Sexless in the City

Sometimes reading romance novels doesn’t quite prepare you for a love life...

For this 30-year-old urbanite, love is always a misadventure: The Harvard Lickwit, Hippie the Groper, the 5% Man, and the Ad Weasel. These and many other men wander in and out of her life — but never her bed.

Wednesday, June 29, 2005

Get a robe!

The New York Observer this week has an article about the latest fashion phenomenon (well, I hope it’s only a New York fashion phenom): the man-crack. The illustration shows it all, depicting a swath of city the headline calls “Nude York, Nude York!” (Too bad it doesn’t have a better ring; that “D” just stops the tongue.)

I’ve seen man-crack — in fact a friend’s father’s man-crack (gulp) — and it ain’t that hot (even if the weather lately is). At least the aforementioned peepshow was strictly inadvertant. And according to the article, that’s the more-authentic, “hard core” mode of flashing. It’s the calculated flaunting that’s the slightly less respectable trend.

Apparently since we women have tried to rule the world like men and abandoned most of our trademark modes of wielding power, you’ve added turnabout to your rulebooks and started pirating our fashion. (So speculates the Observer.)

But here’s the thing: I don’t want a man like me, I want a man! That’s why computer techs are so hot — ’cause you can fix things that I can’t. Things that make me sweat and fret about the state of my precious baby, they can confidently put to rights (or so I tell myself when my monitor starts to flicker like an aging strobe light; don’t mess with the fantasy, yo!).

The thing is, attraction’s like a dance, and I don’t mean a chorus line. If you’re both facing each other and you want to find a way to move together, you have to take the opposite kind of steps (one steps forward, one steps back). Your moves are different but complementary.

I’m a sucker for dance, I am. In fact it was a very-hot dance with Swinger #1 that first gave me the fevah ... well, down below. But the thing about dancing is, the drama is often achieved in tiny increments; little flourishes injected into an otherwise fairly disciplined engagement between two bodies.

Amelie showed us something of that as well, in the intensity there when the lovers finally meet. But how do they greet? Do they suddenly tear off each other’s clothes in a scene hot enough to set local-weather records? No. They exchange a series of little kisses — on the jaw, on the temple, but never on the mouth, at least at first.

And you know, in this age of casual porn consumption, where sexual satisfaction becomes a thing we stalk like big game, I think there’s something to that. But don’t take my word for it; Dave Hickey said it best (speaking of an Andy Warhol film:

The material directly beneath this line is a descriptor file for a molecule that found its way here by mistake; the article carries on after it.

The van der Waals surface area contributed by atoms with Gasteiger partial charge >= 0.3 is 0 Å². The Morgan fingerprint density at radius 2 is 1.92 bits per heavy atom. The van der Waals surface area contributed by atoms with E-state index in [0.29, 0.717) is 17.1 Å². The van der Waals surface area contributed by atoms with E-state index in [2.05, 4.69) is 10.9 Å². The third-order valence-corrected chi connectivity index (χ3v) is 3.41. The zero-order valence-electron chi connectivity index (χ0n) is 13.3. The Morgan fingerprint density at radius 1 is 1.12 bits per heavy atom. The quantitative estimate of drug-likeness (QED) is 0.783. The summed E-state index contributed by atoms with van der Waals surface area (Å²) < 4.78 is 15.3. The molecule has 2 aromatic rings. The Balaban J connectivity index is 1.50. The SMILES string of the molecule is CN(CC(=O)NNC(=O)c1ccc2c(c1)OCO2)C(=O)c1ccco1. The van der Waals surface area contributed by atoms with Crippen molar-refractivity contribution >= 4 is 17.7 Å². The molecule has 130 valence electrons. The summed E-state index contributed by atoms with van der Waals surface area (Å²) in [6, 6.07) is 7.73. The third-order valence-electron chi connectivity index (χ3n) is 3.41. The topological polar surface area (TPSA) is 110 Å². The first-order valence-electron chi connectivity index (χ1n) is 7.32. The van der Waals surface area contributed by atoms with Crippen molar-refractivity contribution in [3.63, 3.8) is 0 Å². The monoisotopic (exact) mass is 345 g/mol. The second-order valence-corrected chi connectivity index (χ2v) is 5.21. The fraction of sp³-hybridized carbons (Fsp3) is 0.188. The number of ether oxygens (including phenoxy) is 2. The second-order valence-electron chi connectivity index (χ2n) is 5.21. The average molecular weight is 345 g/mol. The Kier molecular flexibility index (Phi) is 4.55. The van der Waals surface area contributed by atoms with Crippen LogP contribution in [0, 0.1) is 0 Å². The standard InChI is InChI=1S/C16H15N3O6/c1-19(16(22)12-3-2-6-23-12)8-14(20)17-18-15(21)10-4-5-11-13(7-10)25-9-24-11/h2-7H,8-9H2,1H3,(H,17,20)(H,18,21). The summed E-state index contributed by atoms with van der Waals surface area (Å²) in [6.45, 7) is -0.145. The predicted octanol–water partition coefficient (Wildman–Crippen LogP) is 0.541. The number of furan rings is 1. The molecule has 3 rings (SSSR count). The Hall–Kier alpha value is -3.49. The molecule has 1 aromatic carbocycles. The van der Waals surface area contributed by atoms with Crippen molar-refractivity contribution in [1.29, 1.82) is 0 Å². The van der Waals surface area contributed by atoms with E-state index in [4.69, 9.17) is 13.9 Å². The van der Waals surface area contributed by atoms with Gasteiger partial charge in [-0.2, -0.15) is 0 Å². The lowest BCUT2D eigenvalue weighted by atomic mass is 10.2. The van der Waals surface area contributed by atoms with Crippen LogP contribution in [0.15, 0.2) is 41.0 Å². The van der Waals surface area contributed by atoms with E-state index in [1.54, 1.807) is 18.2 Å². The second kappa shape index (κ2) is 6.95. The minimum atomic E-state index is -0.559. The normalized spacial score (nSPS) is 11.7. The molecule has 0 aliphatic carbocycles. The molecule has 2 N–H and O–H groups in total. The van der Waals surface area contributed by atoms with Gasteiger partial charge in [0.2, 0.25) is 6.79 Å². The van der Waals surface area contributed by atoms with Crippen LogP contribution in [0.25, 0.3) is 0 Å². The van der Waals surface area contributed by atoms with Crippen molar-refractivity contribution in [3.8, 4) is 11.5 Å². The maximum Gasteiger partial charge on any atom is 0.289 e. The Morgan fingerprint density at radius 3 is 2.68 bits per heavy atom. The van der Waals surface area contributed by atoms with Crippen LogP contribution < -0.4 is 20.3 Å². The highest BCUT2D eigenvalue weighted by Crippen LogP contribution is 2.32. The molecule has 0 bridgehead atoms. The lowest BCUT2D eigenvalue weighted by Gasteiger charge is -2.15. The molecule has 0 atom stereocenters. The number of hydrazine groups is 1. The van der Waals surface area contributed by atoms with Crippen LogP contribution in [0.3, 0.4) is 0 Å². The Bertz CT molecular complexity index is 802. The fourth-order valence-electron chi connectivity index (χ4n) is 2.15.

In this new flick, the camera just sat there, trained on this guy who just sat there too, sideways to the camera in a chair, like Whistler’s mother’s gay nephew, getting a haircut. That was it. The barber was out of the frame. All we saw were his hands, the scissors, and the comb, fluttering around this guy’s head. Clip-clip! Clip-clip-clip!

We couldn’t fucking believe it. This was really boring. Mesmerizing too, of course, but not mesmerizing enough to keep us from moaning, keening almost, and swaing in our chairs. Clip-clip! But we kept looking at the screen even though we knew, after the first minute, that this was going to be it: that it was just a guy getting a haircut. Still, we watched, and it just went on and on. Clip! Clip-clip-clip! In truth, it was no more than five or six minutes, but that’s a long time in a movie, approximately the length of a Siberian winter. ...

Then it happened. The guy getting a haircut reached into his shirt pocket, pulled out a pack of cigarettes and casually lit one up! Major action! Applause. Tumultuous joy and release! Chanting even. And the joy may have been ironic (it almost certainly was), but the release was quite genuine. I remember every instant of Henry lighting up that cigarette and the laughter I could not suppress. Because it was fun, and amazing to realize how seriously you had been fucked with. The haircut continued at that point (clip-clip!), but we were alive now. Fifteen minutes earlier we had been dozing through Brakhage’s visual Armageddon. Now we were cheering for some guy lighting a Lucky Strike.

Clearly Mr. Warhol was onto something here. It was stupid, but it was miraculous, too. His film had totally recalibrated the perceptions of a roomful of sex-crazed adolescent revolutionaries into a field of tiny increments. It had restored the breath and texture to things and then, with the flip of a Zippo, had given us a little band in the bargain — and by accident, I have no doubt.
That, friends, is a little picture of what true ecstasy is like — not a thing you can trap in some corner by using the edgiest techniques, but a burst of laughter that explodes from within your gut at the moment when you least expect it. The ecstasy in a delightful surprise. Maybe the answer isn’t to speed things, but to slow them down and savor a little.